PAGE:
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http://hdl.handle.net/10071/10319
acessibilidade
Title: A study of children’s participation in peacebuilding in a post- conflict society: a case study of peace clubs in Gulu, Uganda
Authors: Gulliksen, Cecilie
Orientador: Walakira, Eddy Joshua
Ochen, Eric Awich
Keywords: Children’s participation
Peacebuilding
Northern Uganda
Peace clubs
Issue Date: Jun-2015
Citation: GULLIKSEN, Cecilie - A study of children’s participation in peacebuilding in a post- conflict society: a case study of peace clubs in Gulu, Uganda [Em linha]. Lisboa: ISCTE-IUL, 2015. Dissertação de mestrado. [Consult. Dia Mês Ano] Disponível em www:<http://hdl.handle.net/10071/10319>.
Abstract: The general aim of the study was to get an understanding how children participate in peacebuilding and how it is supported in a post-conflict society like Gulu. Gathering information in Gulu, Northern Uganda approached this aim. The four components that together created the “understanding” were; the actions the children took towards creating peace in their own surroundings and the sort of effects these actions had, children and adults interacting in peacebuilding, challenges that children participating in peacebuilding faced; Partners working with children participating in peacebuilding and the kind of support they provided. The data collection was done through eight focus groups; in addition four key informant interviews were conducted with open-end questions. The focus group contained a mix of three different tools; body-map, timeline and Venn diagram. The tools have been adapted to peacebuilding by Save the Children for children to evaluate their own level of participation in peacebuilding. The results from the tools together with transcriptions from the focus groups and the key informant interview were analysed through a thematic analysis. The themes presented and interpreted were; peacebuilding activities, changes towards peaceful behaviour (past and present), adult perceptions of children’s participation, support from the church and the local community to the peace clubs, challenges and significance of participation. These themes all presented different captions of how peace clubs in Gulu interacted. The activities, actions and cognitive state of the children linked to peacebuilding formed various pictures of what peacebuilding is. Participation was a constant negotiation between adults and children. The children’s perception was influenced by war and cultural circumstance. Support to children’s work with peacebuilding is coherent with their activity agenda; which caused speculation about the level of children’s participation in peacebuilding in Gulu. Recommendations for further studies; to investigate more about the local networks around peacebuilding in areas similar to Gulu; measure and evaluate, to what extent, the effect of child participation has on the personal growth of a child and how that growth reaches and effects the community; to assess the similarities between child and adult, a study of the adults’ vision of participation should be introduced over a continuous period of time; investigate how the UNCRC article 12.1 limits but also enhances children’s participation. Finally, where recommendation to increase children’s participation in peacebuilding has been taken, a study of the Gulu community’s peacebulding work is required. This studies aim is to assist, guide and hopefully to ensure a continuing path to a peaceful society.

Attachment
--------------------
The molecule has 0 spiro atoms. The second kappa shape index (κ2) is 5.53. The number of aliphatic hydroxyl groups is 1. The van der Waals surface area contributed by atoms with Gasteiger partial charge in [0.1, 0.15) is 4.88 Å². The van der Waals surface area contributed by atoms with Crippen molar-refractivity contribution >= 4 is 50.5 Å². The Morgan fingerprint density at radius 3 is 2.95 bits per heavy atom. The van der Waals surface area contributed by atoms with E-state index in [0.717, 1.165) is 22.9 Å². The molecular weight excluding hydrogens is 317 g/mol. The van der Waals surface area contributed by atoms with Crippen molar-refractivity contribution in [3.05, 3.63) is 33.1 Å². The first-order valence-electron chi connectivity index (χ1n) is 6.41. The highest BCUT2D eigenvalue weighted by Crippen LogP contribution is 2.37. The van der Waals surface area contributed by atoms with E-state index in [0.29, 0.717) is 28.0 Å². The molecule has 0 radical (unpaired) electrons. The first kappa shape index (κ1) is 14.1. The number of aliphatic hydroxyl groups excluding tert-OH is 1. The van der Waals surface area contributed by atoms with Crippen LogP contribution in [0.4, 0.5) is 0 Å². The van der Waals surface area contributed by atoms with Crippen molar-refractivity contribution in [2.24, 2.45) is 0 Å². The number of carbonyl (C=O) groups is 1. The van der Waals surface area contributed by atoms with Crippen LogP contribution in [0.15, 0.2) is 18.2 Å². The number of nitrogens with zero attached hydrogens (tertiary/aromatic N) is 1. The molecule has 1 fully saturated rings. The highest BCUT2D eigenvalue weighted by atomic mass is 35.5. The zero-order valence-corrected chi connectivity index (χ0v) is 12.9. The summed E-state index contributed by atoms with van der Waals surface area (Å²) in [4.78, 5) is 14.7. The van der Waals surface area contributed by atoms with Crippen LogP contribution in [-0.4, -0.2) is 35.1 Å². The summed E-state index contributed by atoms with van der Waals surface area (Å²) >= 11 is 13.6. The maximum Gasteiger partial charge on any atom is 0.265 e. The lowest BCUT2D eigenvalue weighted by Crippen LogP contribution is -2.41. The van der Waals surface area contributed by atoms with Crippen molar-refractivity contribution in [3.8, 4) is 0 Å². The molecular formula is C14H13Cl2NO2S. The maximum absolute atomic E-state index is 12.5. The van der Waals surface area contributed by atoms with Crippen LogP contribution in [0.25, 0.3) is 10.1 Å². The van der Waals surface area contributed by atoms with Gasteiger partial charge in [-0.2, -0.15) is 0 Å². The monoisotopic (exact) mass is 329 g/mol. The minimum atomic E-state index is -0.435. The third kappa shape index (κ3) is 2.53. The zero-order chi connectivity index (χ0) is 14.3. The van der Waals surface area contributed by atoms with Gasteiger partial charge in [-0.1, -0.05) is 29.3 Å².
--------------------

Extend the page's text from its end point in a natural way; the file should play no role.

Description: European Master in Social Work with Families and Children
Peer reviewed: Sim
URI: http://hdl.handle.net/10071/10319
Appears in Collections:T&D-DM - Dissertações de mestrado

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